Hong Kong authorities detained a 22-year-old student activist on Wednesday morning on suspicion of involvement in the violent "Fishball Revolution" protests which took place on the Lunar New Year.
Scholarism, a student activist group which advocates for political reform, posted on Facebook that one of its members, Derek Lam Shun-hin, was "detained and arrested by the police half an hour before departure at the Hong Kong airport." Lam was traveling to Taiwan with his family on vacation, and had gone through airport security before being intercepted by authorities.
The violent clashes between police and protesters on the streets of Mong Kok in the early hours of Tuesday morning are being dubbed the "Fishball Revolution" in reference to city authorities' efforts to clamp down on street food vendors — fishballs being a street-food staple in Hong Kong. The festivities took a turn for the worst around 10pm, when police donned riot gear in a bid to clear hawkers selling their wares along a main thoroughfare.
The crowd set fires, lobbed glass bottles, stones and ceramic pots at law enforcement, who responded with pepper spray, arrests and warning shots. Dramatic video footage shot by bystanders shows skirmishes between law enforcement and hawkers on the streets of Mong Kok, a busy residential and commercial part of Hong Kong. Police took 61 protesters into custody that evening and have reportedly vowed to continue making arrests of other suspected participants.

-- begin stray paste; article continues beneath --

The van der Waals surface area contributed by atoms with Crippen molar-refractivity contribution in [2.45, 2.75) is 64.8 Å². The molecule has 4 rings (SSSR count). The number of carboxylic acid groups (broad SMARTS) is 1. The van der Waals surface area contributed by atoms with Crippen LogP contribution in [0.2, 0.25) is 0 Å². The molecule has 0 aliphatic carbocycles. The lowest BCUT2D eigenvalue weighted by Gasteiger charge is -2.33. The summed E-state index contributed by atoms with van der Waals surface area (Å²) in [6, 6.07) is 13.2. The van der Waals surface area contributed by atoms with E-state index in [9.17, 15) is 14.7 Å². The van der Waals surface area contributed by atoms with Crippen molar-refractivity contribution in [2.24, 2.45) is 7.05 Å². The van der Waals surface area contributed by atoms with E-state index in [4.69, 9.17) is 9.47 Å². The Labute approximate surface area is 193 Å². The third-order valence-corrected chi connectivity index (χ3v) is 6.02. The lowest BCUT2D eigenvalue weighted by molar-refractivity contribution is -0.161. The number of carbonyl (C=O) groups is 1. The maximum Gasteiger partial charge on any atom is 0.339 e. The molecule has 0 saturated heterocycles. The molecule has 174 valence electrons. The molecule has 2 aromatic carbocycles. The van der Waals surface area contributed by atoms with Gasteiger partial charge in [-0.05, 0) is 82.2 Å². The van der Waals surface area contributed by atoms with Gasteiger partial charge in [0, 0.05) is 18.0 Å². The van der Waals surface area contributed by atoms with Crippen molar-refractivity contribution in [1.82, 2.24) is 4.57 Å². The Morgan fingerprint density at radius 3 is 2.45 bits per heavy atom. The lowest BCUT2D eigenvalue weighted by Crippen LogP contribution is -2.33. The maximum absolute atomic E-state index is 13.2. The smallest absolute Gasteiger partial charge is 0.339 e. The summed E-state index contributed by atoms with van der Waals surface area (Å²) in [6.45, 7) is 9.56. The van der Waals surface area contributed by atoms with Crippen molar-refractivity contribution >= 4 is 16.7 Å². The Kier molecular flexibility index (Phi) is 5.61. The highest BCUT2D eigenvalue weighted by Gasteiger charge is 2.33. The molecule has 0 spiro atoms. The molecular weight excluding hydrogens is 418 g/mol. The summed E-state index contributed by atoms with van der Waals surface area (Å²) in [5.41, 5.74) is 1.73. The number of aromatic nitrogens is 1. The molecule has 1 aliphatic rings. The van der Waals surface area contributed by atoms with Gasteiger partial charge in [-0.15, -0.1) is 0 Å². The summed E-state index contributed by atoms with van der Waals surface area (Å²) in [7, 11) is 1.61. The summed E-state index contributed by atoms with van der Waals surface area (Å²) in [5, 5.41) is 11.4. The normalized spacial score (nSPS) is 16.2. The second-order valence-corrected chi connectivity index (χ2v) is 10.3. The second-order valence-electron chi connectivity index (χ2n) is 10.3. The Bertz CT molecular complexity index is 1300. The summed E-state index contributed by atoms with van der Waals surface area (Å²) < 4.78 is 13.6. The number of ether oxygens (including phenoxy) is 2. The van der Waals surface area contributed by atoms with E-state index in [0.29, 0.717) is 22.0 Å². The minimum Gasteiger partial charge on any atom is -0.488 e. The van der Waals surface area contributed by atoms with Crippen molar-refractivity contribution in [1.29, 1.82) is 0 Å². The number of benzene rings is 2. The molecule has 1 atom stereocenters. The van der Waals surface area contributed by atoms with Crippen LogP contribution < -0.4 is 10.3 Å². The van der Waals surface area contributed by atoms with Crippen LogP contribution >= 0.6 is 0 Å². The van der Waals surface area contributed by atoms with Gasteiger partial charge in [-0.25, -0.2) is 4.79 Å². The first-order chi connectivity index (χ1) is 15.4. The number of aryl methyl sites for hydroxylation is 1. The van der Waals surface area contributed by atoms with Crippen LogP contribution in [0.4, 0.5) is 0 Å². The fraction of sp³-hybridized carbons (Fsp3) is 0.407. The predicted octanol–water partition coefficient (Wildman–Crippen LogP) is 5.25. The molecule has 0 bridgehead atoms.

Scholarism's Facebook post contends that Lam "patronized Mong Kok hawker stalls at 10 pm on February 8 (Monday), and left the area at around 2:15 am on the following day. During the three-hour period, Derek did not attempt to attack the police force with any weapons, nor did he join the protest by resort to violent actions." At the time of Scholarism's first post, the attorney representing the group had not yet been able to contact Lam.
The scene in the streets of Mong Kok on Monday night and early Tuesday morning was reminiscent of the pro-democracy Umbrella Revolution of 2014, when students occupied busy thoroughfares for weeks to protest reforms to the Hong Kong electoral system that would give China the power to vet all candidates vying to be the city's chief executive. The heavy-handed manner with which Hong Kong police responded to protesters drew international criticism. Lam was arrested during those protests as well, and charged with common assault. The South China Morning Post reported that Lam was due to go on trial on February 18.
Scholarism claimed that the police searched Lam's home without a warrant. In response, a spokesperson for the police told the Post that "the police followed protocol and obtained the arrestee's consent before searching his home."
"During that search the arrestee's lawyer requested to meet the arrestee, and he left his home accompanied by officers," the spokesperson added.
Later on Wednesday, Scholarism released an additional statement quoting Lam's lawyer, saying that Lam would likely be charged with "taking part in a riot." He could face up to ten years in prison.
"We are deeply resentful of the police's indiscriminate arrest of the student as means to assault the people's right to assembly and freedom of expression," Scholarism wrote on Facebook. "We urge the police to account for the student's current situation, and release Derek Lam promptly. We, in no fear, would use all our strength to fight this battle."